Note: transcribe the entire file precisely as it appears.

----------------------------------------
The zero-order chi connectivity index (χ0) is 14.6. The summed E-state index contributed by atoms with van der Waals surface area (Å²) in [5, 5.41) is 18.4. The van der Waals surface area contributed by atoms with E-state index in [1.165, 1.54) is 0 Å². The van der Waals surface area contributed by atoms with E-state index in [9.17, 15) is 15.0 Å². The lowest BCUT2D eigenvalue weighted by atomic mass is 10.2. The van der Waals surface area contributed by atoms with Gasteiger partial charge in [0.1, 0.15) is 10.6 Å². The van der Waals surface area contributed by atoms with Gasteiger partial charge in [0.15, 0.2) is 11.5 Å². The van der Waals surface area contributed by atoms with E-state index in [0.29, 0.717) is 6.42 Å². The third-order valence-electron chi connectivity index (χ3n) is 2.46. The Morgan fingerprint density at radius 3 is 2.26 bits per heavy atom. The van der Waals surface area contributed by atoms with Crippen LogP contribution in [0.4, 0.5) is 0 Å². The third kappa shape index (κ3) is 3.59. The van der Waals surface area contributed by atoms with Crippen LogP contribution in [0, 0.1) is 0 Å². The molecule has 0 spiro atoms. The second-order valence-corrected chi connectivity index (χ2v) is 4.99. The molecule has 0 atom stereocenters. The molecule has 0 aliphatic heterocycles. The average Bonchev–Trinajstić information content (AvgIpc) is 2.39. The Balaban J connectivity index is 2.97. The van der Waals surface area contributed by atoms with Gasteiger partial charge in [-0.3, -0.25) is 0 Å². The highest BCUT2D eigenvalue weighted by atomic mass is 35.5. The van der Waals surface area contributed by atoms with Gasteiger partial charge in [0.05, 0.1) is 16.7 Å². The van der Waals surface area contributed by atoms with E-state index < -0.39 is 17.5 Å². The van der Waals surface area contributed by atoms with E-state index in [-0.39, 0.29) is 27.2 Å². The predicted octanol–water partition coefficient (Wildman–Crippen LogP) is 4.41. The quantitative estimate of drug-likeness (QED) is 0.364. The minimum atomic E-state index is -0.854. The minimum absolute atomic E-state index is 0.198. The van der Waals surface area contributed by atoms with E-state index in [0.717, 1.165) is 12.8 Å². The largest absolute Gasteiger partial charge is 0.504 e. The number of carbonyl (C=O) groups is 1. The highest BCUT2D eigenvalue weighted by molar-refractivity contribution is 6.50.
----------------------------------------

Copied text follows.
The zero-order chi connectivity index (χ0) is 14.6. The summed E-state index contributed by atoms with van der Waals surface area (Å²) in [5, 5.41) is 18.4. The van der Waals surface area contributed by atoms with E-state index in [1.165, 1.54) is 0 Å². The van der Waals surface area contributed by atoms with E-state index in [9.17, 15) is 15.0 Å². The lowest BCUT2D eigenvalue weighted by atomic mass is 10.2. The van der Waals surface area contributed by atoms with Gasteiger partial charge in [0.1, 0.15) is 10.6 Å². The van der Waals surface area contributed by atoms with Gasteiger partial charge in [0.15, 0.2) is 11.5 Å². The van der Waals surface area contributed by atoms with E-state index in [0.29, 0.717) is 6.42 Å². The third-order valence-electron chi connectivity index (χ3n) is 2.46. The Morgan fingerprint density at radius 3 is 2.26 bits per heavy atom. The van der Waals surface area contributed by atoms with Crippen LogP contribution in [0.4, 0.5) is 0 Å². The third kappa shape index (κ3) is 3.59. The van der Waals surface area contributed by atoms with Crippen LogP contribution in [0, 0.1) is 0 Å². The molecule has 0 spiro atoms. The second-order valence-corrected chi connectivity index (χ2v) is 4.99. The molecule has 0 atom stereocenters. The molecule has 0 aliphatic heterocycles. The average Bonchev–Trinajstić information content (AvgIpc) is 2.39. The Balaban J connectivity index is 2.97. The van der Waals surface area contributed by atoms with Gasteiger partial charge in [-0.3, -0.25) is 0 Å². The highest BCUT2D eigenvalue weighted by atomic mass is 35.5. The van der Waals surface area contributed by atoms with Gasteiger partial charge in [0.05, 0.1) is 16.7 Å². The van der Waals surface area contributed by atoms with E-state index < -0.39 is 17.5 Å². The van der Waals surface area contributed by atoms with E-state index in [-0.39, 0.29) is 27.2 Å². The predicted octanol–water partition coefficient (Wildman–Crippen LogP) is 4.41. The quantitative estimate of drug-likeness (QED) is 0.364. The minimum atomic E-state index is -0.854. The minimum absolute atomic E-state index is 0.198. The van der Waals surface area contributed by atoms with E-state index in [0.717, 1.165) is 12.8 Å². The largest absolute Gasteiger partial charge is 0.504 e. The number of carbonyl (C=O) groups is 1. The highest BCUT2D eigenvalue weighted by molar-refractivity contribution is 6.50.